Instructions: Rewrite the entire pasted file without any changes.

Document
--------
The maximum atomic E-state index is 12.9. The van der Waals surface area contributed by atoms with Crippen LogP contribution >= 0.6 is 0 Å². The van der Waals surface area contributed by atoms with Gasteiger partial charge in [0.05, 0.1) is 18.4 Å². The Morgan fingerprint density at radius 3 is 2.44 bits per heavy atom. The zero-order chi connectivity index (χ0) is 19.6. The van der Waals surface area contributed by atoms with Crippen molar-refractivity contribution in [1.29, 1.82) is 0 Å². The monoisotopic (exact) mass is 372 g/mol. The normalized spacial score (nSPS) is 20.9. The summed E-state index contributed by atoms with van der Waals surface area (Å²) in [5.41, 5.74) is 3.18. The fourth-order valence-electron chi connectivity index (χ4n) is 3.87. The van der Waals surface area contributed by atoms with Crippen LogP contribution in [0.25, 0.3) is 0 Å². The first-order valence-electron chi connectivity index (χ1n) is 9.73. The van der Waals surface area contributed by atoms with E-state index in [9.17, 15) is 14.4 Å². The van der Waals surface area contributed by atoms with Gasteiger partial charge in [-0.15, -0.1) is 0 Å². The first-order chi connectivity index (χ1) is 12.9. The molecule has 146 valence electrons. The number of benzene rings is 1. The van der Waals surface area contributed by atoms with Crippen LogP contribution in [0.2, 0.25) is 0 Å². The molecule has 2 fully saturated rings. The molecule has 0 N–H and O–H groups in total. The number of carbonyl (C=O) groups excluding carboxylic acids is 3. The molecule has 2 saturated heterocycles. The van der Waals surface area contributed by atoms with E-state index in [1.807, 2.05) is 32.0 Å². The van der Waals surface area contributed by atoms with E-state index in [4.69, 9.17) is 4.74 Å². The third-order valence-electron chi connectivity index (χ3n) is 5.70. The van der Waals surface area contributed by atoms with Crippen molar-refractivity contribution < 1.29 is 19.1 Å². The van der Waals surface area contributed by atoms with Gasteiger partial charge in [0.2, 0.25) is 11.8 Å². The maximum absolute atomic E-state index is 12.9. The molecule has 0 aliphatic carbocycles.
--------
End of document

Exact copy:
The maximum atomic E-state index is 12.9. The van der Waals surface area contributed by atoms with Crippen LogP contribution >= 0.6 is 0 Å². The van der Waals surface area contributed by atoms with Gasteiger partial charge in [0.05, 0.1) is 18.4 Å². The Morgan fingerprint density at radius 3 is 2.44 bits per heavy atom. The zero-order chi connectivity index (χ0) is 19.6. The van der Waals surface area contributed by atoms with Crippen molar-refractivity contribution in [1.29, 1.82) is 0 Å². The monoisotopic (exact) mass is 372 g/mol. The normalized spacial score (nSPS) is 20.9. The summed E-state index contributed by atoms with van der Waals surface area (Å²) in [5.41, 5.74) is 3.18. The fourth-order valence-electron chi connectivity index (χ4n) is 3.87. The van der Waals surface area contributed by atoms with Crippen LogP contribution in [0.25, 0.3) is 0 Å². The first-order valence-electron chi connectivity index (χ1n) is 9.73. The van der Waals surface area contributed by atoms with E-state index in [9.17, 15) is 14.4 Å². The van der Waals surface area contributed by atoms with Gasteiger partial charge in [-0.15, -0.1) is 0 Å². The first-order chi connectivity index (χ1) is 12.9. The molecule has 146 valence electrons. The number of benzene rings is 1. The van der Waals surface area contributed by atoms with Crippen LogP contribution in [0.2, 0.25) is 0 Å². The molecule has 2 fully saturated rings. The molecule has 0 N–H and O–H groups in total. The number of carbonyl (C=O) groups excluding carboxylic acids is 3. The molecule has 2 saturated heterocycles. The van der Waals surface area contributed by atoms with E-state index in [1.807, 2.05) is 32.0 Å². The van der Waals surface area contributed by atoms with E-state index in [4.69, 9.17) is 4.74 Å². The third-order valence-electron chi connectivity index (χ3n) is 5.70. The van der Waals surface area contributed by atoms with Crippen molar-refractivity contribution < 1.29 is 19.1 Å². The van der Waals surface area contributed by atoms with Gasteiger partial charge in [0.2, 0.25) is 11.8 Å². The maximum absolute atomic E-state index is 12.9. The molecule has 0 aliphatic carbocycles.